It has been while since I touched upon the topic of Sparse Neural Networks. Let’s finally get to the second part. Please make sure that you have read my last post about KWinner and sparse NNs. Otherwise you’ll be confused.

## Boosting

Boosting is the method which HTM uses to avoid common features in the input signal over-representing in the Spatial Pooling process. The method is then adapted into sparse networks for regularization and suppress over-activating neurons.

Wait.. What do you mean by over-activating neurons? Shouldn’t the more information the better? Yet, but… Let me explain. Assuming you have a vector of size 100 representing the activity of whatever is the input of a kwinner layer and the kwinner layer is set to have 4% density. You can infer that after kwinner the resulting vector should have 4 elements with some value and 96 zeros… That’s how kwinner forces the network to only look at important features. **But** what if one (or more) elements are stucked with a very high value? Oops, you just lost one dimension of freedom and your network’s performance suffer. What boosting does is it encourages cells less active being active while discourage cells very active being less active over time.

Boosting works by storing the average active frequency of a cell (the inverse of how log in average a cells becomes active), multiply a function of the active frequency with the input value. It is like an activation layer, but instead of being a function of x. It is a function of x and x’s past history.

Assuming we have the cells’ value `x`

, the average active frequency `a`

, the expected activation frequency `t`

and the boost factor `b`

(how aggressively the boosting should be). We can calculate the new value after boosting `x'`

as `x' = x*exp((t-a)*b)`

. Assuming having t=0.15, b = 2.5 thus having the function `f(x) = exp((0.15-x)*2.5)`

. We can plot it as:

If you squint close enough you find that…

when the average active cycles == target frequency, you get a factor of 1. When less than the target frequency, the factor is larger than 1, thereby increasing the possibility of the cell being selected. And when the average active frequency is larger then the target frequency, the cell is discouraged.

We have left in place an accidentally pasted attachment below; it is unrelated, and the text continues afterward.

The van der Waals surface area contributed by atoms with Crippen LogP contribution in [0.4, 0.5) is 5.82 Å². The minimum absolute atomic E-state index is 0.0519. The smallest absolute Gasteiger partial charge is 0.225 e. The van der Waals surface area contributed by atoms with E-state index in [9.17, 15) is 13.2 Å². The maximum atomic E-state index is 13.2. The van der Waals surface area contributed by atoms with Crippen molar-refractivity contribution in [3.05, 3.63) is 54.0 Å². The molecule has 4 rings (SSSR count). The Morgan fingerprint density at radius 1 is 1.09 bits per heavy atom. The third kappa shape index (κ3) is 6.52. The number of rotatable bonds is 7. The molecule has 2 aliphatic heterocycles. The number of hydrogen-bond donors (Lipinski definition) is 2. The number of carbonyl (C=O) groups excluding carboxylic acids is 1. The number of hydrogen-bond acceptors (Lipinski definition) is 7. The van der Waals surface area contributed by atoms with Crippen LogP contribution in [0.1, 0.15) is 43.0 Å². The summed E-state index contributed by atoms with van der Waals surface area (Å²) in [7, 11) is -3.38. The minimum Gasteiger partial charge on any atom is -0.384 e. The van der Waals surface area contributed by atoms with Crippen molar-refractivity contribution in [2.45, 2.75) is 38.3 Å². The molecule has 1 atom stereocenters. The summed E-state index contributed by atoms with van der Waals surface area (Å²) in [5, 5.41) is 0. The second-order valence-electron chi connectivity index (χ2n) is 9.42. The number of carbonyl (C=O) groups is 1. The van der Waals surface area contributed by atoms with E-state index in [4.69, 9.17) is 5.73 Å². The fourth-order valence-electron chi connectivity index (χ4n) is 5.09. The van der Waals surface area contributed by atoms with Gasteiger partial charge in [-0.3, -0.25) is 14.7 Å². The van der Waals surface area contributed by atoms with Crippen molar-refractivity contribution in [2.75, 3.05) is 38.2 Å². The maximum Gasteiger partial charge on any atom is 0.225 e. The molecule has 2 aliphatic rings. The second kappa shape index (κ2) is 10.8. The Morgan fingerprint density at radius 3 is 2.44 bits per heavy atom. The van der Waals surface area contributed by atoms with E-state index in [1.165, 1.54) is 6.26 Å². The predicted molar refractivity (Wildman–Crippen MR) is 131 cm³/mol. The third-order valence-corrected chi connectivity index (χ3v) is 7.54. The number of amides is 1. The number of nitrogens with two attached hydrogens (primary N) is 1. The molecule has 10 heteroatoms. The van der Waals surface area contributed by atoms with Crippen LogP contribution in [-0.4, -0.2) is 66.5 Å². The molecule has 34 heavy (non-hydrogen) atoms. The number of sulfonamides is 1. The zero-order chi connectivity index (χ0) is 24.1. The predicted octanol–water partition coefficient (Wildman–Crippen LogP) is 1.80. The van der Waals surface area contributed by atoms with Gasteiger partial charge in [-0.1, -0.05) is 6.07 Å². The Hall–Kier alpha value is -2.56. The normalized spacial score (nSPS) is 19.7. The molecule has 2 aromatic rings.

## Implementation

Now we can modify our previous kwinner code so it also supports boosting.

Here is the new forward_propergation function. It is almost the same as our last implementation. The only difference is that we calculate the boost factors and apply them before calculating kwinner.

void forward_propagation(const std::vector<tensor_t*>& in_data, std::vector<tensor_t*>& out_data) override { const tensor_t &in = *in_data[0]; tensor_t &out = *out_data[0]; const size_t sample_count = in.size(); if (indices_.size() < sample_count) indices_.resize(sample_count, std::vector<size_t>(num_on_cells_)); vec_t boost_factors = vec_t(in[0].size(), 1); //Only boost when traning if(boost_factor_ != 0 && phase_ == net_phase::train) { for(size_t i=0;i<boost_factors.size();i++) { float target_density = (float)num_on_cells_/in[0].size(); float average_frequency = count_active_[i]/num_forwards_; //calculate the boost factor boost_factors[i] = exp((target_density-average_frequency)*boost_factor_); } } for_i(sample_count, [&](size_t sample) { vec_t in_vec = in[sample]; vec_t &out_vec = out[sample]; for(size_t i=0;i<in_vec.size() && phase_ == net_phase::train;i++) in_vec[i] *= boost_factors[i]; auto p = sort_permutation(in_vec, [](auto a, auto b){return a<b;}); for(size_t i=0;i<out_vec.size();i++) out_vec[i] = 0; for(size_t i=0;i<num_on_cells_;i++) { size_t idx = p[i]; out_vec[idx] = in_vec[idx]; //Increment the activation counter if(phase_ == net_phase::train) count_active_[idx]++; } std::copy(p.begin(), p.begin()+num_on_cells_, indices_[sample].begin()); }); num_forwards_ += in_data.size(); }

And the other parts are exactly the same! No need to change (I don’t know why they didn’t also change the back prop function in the paper. But they didn’t.)

## Results

This time we’ll be using a new method to apply noise. last time we randomly set pixels to a random value. This time we’ll be adding Gaussian noise to the entire image.

`new_image = clamp(image + factor*gaussian_noise, 0, 1);`

noise/accuracy(%) | Raw | Dropout | Batch Norm | KWinner | KWinner+boosting |
---|---|---|---|---|---|

0.0 | 98.91 | 98.11 | 97.79 | 98.47 | 98.22 |

0.05 | 94.58 | 76.99 | 62.23 | 71.35 | 95.68 |

0.1 | 94.33 | 76.97 | 61.77 | 70.89 | 95.55 |

0.2 | 93.4 | 76.39 | 60.6 | 68.28 | 95.35 |

0.3 | 91.29 | 75.69 | 58.73 | 66.03 | 94.81 |

0.4 | 88.58 | 74.25 | 56.49 | 62.31 | 94.15 |

0.5 | 85.57 | 71.75 | 53.05 | 57.43 | 92.66 |

0.6 | 82.28 | 68.25 | 48.23 | 51.25 | 88.96 |

0.7 | 77.52 | 63.22 | 42.65 | 43.39 | 82.41 |

0.8 | 71.72 | 53.76 | 32.94 | 35.75 | 74.18 |

The networks are trained for 30 epochs.

This time simply using KWinner is not enough to protect against noise, it even is being beaten by Dropout. But KWinner + Boosting outperforms everything! I’m truly amazed.

Source code available at: https://github.com/marty1885/tiny-kwinner

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